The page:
Verizon Wireless isn’t feeling much price pressure these days, and third-quarter earnings tomorrow may prove it.
Just as it was closing a second quarter with record wireless margins, the largest U.S. wireless carrier in June introduced its Share Everything data plan, which raised rates on lower-budget users. That may have helped boost the average monthly bill for contract customers by 3.5 percent from a year earlier in the third quarter, according to analysts’ estimates.
With the debut of Apple Inc.’s iPhone 5 last month and 400 cities now covered by Verizon Wireless’ fast long-term evolution network, the company is seeing a surge in sales of data-consuming smartphones. In addition, consumers are showing a willingness to pay more for quicker video downloads and better music streaming.
“The pricing environment in the wireless industry is the best it has been in several years,” said Colby Synesael, an analyst at Cowen & Co. “All the participants have been pretty steady. No one is being irrational with pricing.”
A wave of mobile-phone industry acquisitions announced in the past two weeks, involving smaller rivals such as Sprint Nextel Corp. and T-Mobile USA Inc. that offer unlimited data plans, may yet put pressure on Verizon. So far, though, Verizon’s prices aren’t hurting its subscriber growth. The wireless carrier is projected to report tomorrow that it added almost 1 million new monthly postpaid customers in the third quarter, according to a survey of eight analysts.
Verizon’s Share Everything plan lets new or upgrading smartphone customers buy a monthly allocation of data -- sold in increments of 2 gigabytes -- that can be shared among as many as 10 phones and tablets. AT&T Inc. introduced its own version of the plan a month later.
While the shared data plans include unlimited calls and texting, they cost more than comparable single-user data plans. The move away from separate plans for each device was meant to stem the erosion of voice and text revenue, and to encourage customers to use more data and buy larger plans.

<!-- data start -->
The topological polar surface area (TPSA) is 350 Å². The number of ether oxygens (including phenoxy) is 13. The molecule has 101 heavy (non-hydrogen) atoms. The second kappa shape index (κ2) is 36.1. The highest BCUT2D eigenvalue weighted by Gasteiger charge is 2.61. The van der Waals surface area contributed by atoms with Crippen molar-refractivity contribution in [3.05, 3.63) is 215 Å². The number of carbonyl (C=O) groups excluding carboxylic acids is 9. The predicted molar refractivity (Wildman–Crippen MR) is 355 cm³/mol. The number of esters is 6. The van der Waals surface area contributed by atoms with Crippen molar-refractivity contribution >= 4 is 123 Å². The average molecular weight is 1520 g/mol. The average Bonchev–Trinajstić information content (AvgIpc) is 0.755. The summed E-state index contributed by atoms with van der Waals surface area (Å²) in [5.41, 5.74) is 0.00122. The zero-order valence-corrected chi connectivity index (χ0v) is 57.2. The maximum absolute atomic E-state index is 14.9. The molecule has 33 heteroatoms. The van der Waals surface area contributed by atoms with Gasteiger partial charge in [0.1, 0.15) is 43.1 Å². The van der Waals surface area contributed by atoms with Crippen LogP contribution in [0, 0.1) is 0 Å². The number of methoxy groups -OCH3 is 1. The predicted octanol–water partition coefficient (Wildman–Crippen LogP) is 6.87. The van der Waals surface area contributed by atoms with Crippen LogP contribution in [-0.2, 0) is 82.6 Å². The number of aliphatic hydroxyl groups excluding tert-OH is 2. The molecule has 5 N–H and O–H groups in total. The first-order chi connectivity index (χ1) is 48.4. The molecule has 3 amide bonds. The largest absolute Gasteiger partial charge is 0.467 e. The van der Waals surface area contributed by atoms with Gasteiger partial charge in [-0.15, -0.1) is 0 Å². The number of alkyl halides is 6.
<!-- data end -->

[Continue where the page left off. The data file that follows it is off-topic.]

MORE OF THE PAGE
“The biggest impact would be on penny-pinching consumers who used to go for the $70 Verizon smartphone plan,” said Tero Kuittinen, a New York-based analyst at Alekstra Oy, a mobile-diagnostics company. “Verizon slammed the door on these people and hiked the minimum plan price to $90. The gap between the cheapest possible Verizon smartphone plan and the budget carriers’ plans is suddenly a lot wider than it used to be.”
Brad Burns, a spokesman for AT&T, declined to comment on the pricing environment. Torod Neptune, a spokesman for Verizon Wireless, says the plan has been a hit.
“Share Everything has been very popular with our customers, providing them with great value and plans that match their lifestyle,” he said.
Verizon and AT&T together control 75 percent of the market for U.S. contract customers, according to Goldman Sachs Group Inc. Still, steeper competition may be on the way. In the past two weeks, there have been two deals to spur industry consolidation. T-Mobile, the fourth-largest U.S. carrier, announced a deal earlier this month for pay-as-you-go wireless company MetroPCS Communications Inc.
Earlier this week, Tokyo-based Softbank Corp. made a $20 billion offer for a 70 percent stake in Sprint, giving the U.S. carrier money to fund a faster expansion of its 4G wireless network and to help it mount a bigger challenge to Verizon and AT&T.
Sprint may decide to stick with its unlimited data plans after the Softbank investment, offering consumers an alternative as rivals move to limited plans.
“We believe unlimited data plans are a key differentiator and have not announced any plans to move away from them,” Scott Sloat, a Sprint spokesman, said in an e-mail earlier this week.
Meanwhile, consumers can’t increase spending forever, said Cowen’s Synesael.
“There’s a finite amount of consumer discretionary money,” he said. “The growth rates on service plans won’t go on forever.”